Senior Member
    Last edited by Dragonhealer; 12-23-2016, 03:37 PM.

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  • Advancedynamix
    Modifier

  • Advancedynamix
    replied
    Originally posted by Dragonhealer View Post
    Thanks Charlie, a timely warning.
    Can you just delete this post to avoid confusion in what is a great thread?
    I'd rather leave it. You brought up a great point, that needs to be discussed. Spring tuning is not a "paint by numbers" picture. You and I have dealt with this many times on race cars, but most people don't hear the facts about chassis tuning.
    Your suggestion is extremely valuable. You've really dialed in a Festiva for towing. I am amazed that you safely tow loads that outweigh the car your using to tow with, at freeway speeds, in the middle of the desert! I've seen it work, time and time again, and it never ceases to drop my jaw. Your setup is perfect for Ryan, or anyone else who wants to tow a heavy load over rough terrain. It does fall into the category of "ultimate suspension".

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  • Dragonhealer
    Senior Member

  • Dragonhealer
    replied
    Thanks Charlie, a timely warning.
    Can you just delete this post to avoid confusion in what is a great thread?

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  • Advancedynamix
    Modifier

  • Advancedynamix
    replied
    Originally posted by Dragonhealer View Post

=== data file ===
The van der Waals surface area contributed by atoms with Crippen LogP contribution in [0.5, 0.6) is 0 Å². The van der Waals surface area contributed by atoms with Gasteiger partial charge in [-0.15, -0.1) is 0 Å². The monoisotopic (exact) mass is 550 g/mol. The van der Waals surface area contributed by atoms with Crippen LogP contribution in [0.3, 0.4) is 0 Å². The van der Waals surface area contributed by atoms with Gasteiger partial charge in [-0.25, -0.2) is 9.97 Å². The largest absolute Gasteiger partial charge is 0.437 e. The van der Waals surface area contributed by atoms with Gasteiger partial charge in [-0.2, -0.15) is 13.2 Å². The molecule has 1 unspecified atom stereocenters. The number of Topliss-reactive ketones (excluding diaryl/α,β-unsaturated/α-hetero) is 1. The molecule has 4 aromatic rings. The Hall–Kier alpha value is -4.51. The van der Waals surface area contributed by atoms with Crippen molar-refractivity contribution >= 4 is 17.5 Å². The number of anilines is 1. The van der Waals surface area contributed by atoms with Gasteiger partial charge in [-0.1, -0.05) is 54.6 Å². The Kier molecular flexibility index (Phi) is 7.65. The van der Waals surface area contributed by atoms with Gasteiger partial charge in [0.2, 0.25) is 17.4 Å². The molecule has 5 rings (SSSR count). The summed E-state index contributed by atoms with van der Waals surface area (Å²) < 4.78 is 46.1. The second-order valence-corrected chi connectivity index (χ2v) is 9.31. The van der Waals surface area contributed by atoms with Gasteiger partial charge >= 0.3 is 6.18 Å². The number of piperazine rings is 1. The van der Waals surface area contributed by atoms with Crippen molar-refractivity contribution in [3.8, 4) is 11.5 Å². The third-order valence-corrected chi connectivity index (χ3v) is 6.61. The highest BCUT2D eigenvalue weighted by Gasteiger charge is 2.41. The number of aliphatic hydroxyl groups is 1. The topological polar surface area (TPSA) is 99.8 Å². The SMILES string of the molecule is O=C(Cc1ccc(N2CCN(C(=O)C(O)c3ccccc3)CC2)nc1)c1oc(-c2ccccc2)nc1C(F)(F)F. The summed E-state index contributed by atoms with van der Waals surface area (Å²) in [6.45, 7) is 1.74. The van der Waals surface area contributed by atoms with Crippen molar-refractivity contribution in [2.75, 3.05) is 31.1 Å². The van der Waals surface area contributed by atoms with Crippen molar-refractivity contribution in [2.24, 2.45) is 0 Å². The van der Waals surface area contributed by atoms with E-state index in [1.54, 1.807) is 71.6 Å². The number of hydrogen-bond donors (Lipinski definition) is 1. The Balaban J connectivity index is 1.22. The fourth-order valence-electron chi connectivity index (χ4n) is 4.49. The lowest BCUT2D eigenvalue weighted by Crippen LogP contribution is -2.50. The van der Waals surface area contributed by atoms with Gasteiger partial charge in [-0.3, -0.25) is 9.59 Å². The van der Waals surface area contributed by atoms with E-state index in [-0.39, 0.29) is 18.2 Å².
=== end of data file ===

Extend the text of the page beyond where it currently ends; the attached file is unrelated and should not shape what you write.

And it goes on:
85/150 for 2500 pound trailer?
    Ryanprins13 asked me what I had set up on Rosie to tow a vastly overweight load, and I wasn't sure so I took it apart and measured.
    Suprised me too, towing it is very solid, but feels nervous when empty and a little dicey.
    Aspire swap front and rear,
    front and rear struts are GR2's for Festiva, front spring is Festiva 85lb/in, rear spring is 1999/2000 Miata FRONT spring 150lb/in with the long VW bump stop which adds to spring rate after 1 inch of travel .
    I'm not sure why this works, less weight on the front axel when 400 pounds on the hitch?
    This does not apply to the springs we use on these coilovers.
    Spring rate numbers can be very confusing. The rate numbers are meaningless without a full explanation of the springs (ie wire diameter, distance between coils, length of spring, and winding diameter.) A 150lb rear 1 7/8 I.D. spring will be behave much differently than a 150lb OEM spring because the 2 springs are different shape, length and diameter, as well as being made of different wire.
    The spring rate tells very little about the actual tension of the spring when installed and compressed, or how it will behave when compressed 4 or 5 inches. We should never use rate alone to compare 2 completely different spring designs, because this is misleading, and will confuse people.
    Advancedynamix
    Modifier
    Last edited by Advancedynamix; 12-23-2016, 08:42 AM.

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  • Dragonhealer
    Senior Member

  • Dragonhealer
    replied
    Originally posted by Advancedynamix View Post
    120/105 with stock engine placement. 150/105 for g series.

    150/120 for heavy loads.
    85/150 for 2500 pound trailer?
    Ryanprins13 asked me what I had set up on Rosie to tow a vastly overweight load, and I wasn't sure so I took it apart and measured.
    Suprised me too, towing it is very solid, but feels nervous when empty and a little dicey.
    Aspire swap front and rear,
    front and rear struts are GR2's for Festiva, front spring is Festiva 85lb/in, rear spring is 1999/2000 Miata FRONT spring 150lb/in with the long VW bump stop which adds to spring rate after 1 inch of travel .
    I'm not sure why this works, less weight on the front axel when 400 pounds on the hitch?
    Dragonhealer
    Senior Member
    Last edited by Dragonhealer; 12-22-2016, 11:19 PM.

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  • Advancedynamix
    Modifier

  • Advancedynamix
    replied
    I've seen those on my Festivas too. They do go between the strut mount and the body of the car.